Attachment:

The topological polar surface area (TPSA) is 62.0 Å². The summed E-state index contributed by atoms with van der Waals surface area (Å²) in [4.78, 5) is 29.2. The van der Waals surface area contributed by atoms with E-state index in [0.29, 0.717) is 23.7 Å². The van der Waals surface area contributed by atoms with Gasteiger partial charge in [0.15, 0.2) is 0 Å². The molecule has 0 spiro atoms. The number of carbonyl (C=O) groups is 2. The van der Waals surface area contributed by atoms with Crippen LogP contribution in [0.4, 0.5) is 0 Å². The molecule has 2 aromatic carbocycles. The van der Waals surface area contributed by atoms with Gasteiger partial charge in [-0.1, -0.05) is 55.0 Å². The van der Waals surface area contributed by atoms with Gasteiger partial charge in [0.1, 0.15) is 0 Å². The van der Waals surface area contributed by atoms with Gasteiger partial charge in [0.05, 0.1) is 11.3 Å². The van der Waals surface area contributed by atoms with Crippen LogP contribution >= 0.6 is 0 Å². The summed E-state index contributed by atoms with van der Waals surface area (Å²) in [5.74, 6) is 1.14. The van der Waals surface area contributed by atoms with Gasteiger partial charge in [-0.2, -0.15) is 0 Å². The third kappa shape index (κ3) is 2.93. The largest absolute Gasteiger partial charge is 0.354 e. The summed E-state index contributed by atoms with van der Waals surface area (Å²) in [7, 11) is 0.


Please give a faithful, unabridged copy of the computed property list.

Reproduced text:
The topological polar surface area (TPSA) is 62.0 Å². The summed E-state index contributed by atoms with van der Waals surface area (Å²) in [4.78, 5) is 29.2. The van der Waals surface area contributed by atoms with E-state index in [0.29, 0.717) is 23.7 Å². The van der Waals surface area contributed by atoms with Gasteiger partial charge in [0.15, 0.2) is 0 Å². The molecule has 0 spiro atoms. The number of carbonyl (C=O) groups is 2. The van der Waals surface area contributed by atoms with Crippen LogP contribution in [0.4, 0.5) is 0 Å². The molecule has 2 aromatic carbocycles. The van der Waals surface area contributed by atoms with Gasteiger partial charge in [-0.1, -0.05) is 55.0 Å². The van der Waals surface area contributed by atoms with Gasteiger partial charge in [0.1, 0.15) is 0 Å². The van der Waals surface area contributed by atoms with Gasteiger partial charge in [0.05, 0.1) is 11.3 Å². The van der Waals surface area contributed by atoms with Crippen LogP contribution >= 0.6 is 0 Å². The summed E-state index contributed by atoms with van der Waals surface area (Å²) in [5.74, 6) is 1.14. The van der Waals surface area contributed by atoms with Gasteiger partial charge in [-0.2, -0.15) is 0 Å². The third kappa shape index (κ3) is 2.93. The largest absolute Gasteiger partial charge is 0.354 e. The summed E-state index contributed by atoms with van der Waals surface area (Å²) in [7, 11) is 0.